The legal arguments French makes for justifying armed humanitarian intervention are no sounder than his moral arguments. He claims that just war doctrine, international law, and American law justify unilateral armed intervention.

Properly understood, classical international law is cut whole cloth from just war doctrine, and classical international law provides the legal standards that define Congress’s power to declare war. Thus it is of great importance to first carefully define Christian just war doctrine.

Seven elements comprise Christian just war doctrine; three of those elements are legal requirements, and four are prudential considerations. The three legal elements are just cause, right authority, and proportionality of ends. These three elements mirror the components of a complaint in a civil lawsuit. A complaint must allege a cause of action (just cause), jurisdiction to render a judgment (right authority), and a remedy that compensates the victim (proportionality of ends).

The four prudential considerations are reasonable hope of success, last resort, right intention, and end of peace. The prudential considerations mirror those entailed in deciding whether to initiate a civil lawsuit. A litigant asks: What are my chances of winning (hope of success), can I resolve this by alternative means of dispute resolution (last resort), are my motives proper (right intent), and will my relationship with the other party be better or worse once litigation is over (end of peace)?

French’s first misstep in appealing to just war doctrine in support of the legality of armed intervention is to rely on Joseph Loconte’s article “A Christian Case for Humanitarian Intervention” in identifying the elements of just war doctrine. The elements that Loconte identifies — right intention, last resort, proportionality, and reasonable prospect of success — are mostly prudential considerations. Only proportionality is a legal element. The most critical omission is that of just cause: Has a foreign state committed a violation of international law against the United States?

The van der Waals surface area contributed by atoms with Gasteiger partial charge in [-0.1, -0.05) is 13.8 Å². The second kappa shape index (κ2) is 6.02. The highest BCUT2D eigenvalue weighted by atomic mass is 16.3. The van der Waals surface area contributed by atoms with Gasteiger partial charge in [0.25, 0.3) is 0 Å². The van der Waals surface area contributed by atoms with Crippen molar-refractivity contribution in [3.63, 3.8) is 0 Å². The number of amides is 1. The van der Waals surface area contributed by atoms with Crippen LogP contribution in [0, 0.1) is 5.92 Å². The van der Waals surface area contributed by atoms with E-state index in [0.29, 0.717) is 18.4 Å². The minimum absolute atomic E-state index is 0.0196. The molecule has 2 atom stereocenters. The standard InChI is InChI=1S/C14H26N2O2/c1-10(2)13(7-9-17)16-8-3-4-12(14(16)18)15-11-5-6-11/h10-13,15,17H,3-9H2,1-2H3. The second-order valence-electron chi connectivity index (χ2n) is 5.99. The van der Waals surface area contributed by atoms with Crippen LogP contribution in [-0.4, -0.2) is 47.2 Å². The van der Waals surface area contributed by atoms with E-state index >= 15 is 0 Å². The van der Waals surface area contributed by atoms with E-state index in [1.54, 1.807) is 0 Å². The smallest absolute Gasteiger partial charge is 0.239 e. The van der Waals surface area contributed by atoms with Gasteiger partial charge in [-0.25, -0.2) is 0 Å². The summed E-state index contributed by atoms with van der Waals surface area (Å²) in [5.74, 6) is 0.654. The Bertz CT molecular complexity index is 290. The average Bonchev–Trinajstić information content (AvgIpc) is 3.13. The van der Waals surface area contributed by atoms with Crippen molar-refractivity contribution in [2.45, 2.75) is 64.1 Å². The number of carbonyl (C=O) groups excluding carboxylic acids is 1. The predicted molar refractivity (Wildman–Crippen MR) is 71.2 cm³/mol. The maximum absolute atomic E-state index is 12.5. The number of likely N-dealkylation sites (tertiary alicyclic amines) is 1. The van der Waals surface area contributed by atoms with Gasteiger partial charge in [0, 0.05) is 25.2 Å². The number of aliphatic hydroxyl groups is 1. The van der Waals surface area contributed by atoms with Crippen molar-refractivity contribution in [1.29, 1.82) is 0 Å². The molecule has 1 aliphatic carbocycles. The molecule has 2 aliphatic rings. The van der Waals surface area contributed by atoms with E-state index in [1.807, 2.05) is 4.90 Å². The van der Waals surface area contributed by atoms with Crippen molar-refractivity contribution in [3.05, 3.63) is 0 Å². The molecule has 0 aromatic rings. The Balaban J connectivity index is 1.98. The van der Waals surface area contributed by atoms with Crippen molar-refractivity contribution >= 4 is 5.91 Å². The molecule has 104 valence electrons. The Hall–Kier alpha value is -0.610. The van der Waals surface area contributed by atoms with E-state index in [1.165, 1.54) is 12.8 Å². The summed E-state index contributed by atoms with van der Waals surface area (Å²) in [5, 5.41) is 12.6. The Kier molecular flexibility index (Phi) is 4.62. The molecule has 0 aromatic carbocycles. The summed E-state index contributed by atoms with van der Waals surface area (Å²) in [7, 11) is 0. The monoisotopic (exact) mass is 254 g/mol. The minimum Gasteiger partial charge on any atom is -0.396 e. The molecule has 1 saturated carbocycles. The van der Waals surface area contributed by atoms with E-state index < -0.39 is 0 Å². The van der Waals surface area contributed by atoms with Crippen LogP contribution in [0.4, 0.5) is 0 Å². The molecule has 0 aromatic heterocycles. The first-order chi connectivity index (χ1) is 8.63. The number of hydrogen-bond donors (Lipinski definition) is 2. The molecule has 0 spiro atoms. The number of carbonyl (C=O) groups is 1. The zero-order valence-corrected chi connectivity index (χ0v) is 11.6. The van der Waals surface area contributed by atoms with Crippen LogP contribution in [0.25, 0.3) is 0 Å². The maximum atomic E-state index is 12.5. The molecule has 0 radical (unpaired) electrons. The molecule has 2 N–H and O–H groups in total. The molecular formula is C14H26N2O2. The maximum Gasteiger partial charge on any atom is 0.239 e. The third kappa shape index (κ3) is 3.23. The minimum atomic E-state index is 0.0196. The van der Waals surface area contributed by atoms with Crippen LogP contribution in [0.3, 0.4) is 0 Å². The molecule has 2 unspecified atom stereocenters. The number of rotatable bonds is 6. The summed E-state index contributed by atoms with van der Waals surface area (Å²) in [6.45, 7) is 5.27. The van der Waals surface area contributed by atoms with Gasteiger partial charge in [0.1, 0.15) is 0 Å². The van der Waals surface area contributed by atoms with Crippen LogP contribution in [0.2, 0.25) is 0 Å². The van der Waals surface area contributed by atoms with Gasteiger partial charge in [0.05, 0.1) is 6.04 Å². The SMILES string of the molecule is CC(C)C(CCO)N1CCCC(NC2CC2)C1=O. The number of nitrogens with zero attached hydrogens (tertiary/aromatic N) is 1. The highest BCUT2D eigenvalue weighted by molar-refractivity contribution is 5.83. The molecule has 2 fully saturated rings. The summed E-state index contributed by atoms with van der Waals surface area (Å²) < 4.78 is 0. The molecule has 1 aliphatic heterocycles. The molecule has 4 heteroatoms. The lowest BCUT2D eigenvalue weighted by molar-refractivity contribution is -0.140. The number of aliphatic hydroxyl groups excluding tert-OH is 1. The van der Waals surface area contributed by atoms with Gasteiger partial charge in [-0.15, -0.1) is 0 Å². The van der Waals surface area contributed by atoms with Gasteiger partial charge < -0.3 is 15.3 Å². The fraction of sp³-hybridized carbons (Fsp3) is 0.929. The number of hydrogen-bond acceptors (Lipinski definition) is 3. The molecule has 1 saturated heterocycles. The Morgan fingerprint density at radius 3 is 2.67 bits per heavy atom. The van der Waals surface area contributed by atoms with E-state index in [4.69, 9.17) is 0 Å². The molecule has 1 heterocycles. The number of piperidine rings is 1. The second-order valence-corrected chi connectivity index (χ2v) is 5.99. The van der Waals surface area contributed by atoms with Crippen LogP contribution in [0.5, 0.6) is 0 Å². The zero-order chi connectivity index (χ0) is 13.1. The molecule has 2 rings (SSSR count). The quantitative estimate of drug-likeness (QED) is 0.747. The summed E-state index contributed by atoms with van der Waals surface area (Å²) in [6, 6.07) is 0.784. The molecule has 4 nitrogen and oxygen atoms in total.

Just Cause No Longer Exists

The United States has jurisdiction over only offenses committed against itself. In making an appeal to just war doctrine, French misses this essential element.

Twenty years ago, when the United States invaded Afghanistan, it had just cause. Arguably Congress had properly declared war when it issued an Authorization for Use of Military Force resolution. But the bounds of proportionality of ends have by now been exceeded, and for that reason, it is necessary for French to try to make a case that Christian just war doctrine justifies armed humanitarian intervention.

The authorities to whom French appeals in making his case are Cicero, Ambrose, Augustine, and Aquinas. Cicero, a Roman pagan, and the three Christian writers agreed upon three ends that justify the use of armed force — to effect reprisals (punish), to exact reparations (compensation), and to act in self-defense. French omits any discussion of these ends in his just war analysis.

A Secular Holy War

Cicero, however, advocated another end for which armed force could be used — to impose the ideals of Rome on other nations, which would be a blessing to them. In effect, Cicero advocated the legitimacy of engaging in a secular holy war. This is essentially what French promotes with his arguments for armed humanitarian intervention.

But humanitarian intervention, except in defense of one’s own nationals, was not a just cause under just war doctrine and classical international law. Although some early Christian writers advocated a form of holy war, by the 13th century Pope Innocent IV and the canon lawyer Hostiensis denied that war could be made on pagans simply because they were unbelievers.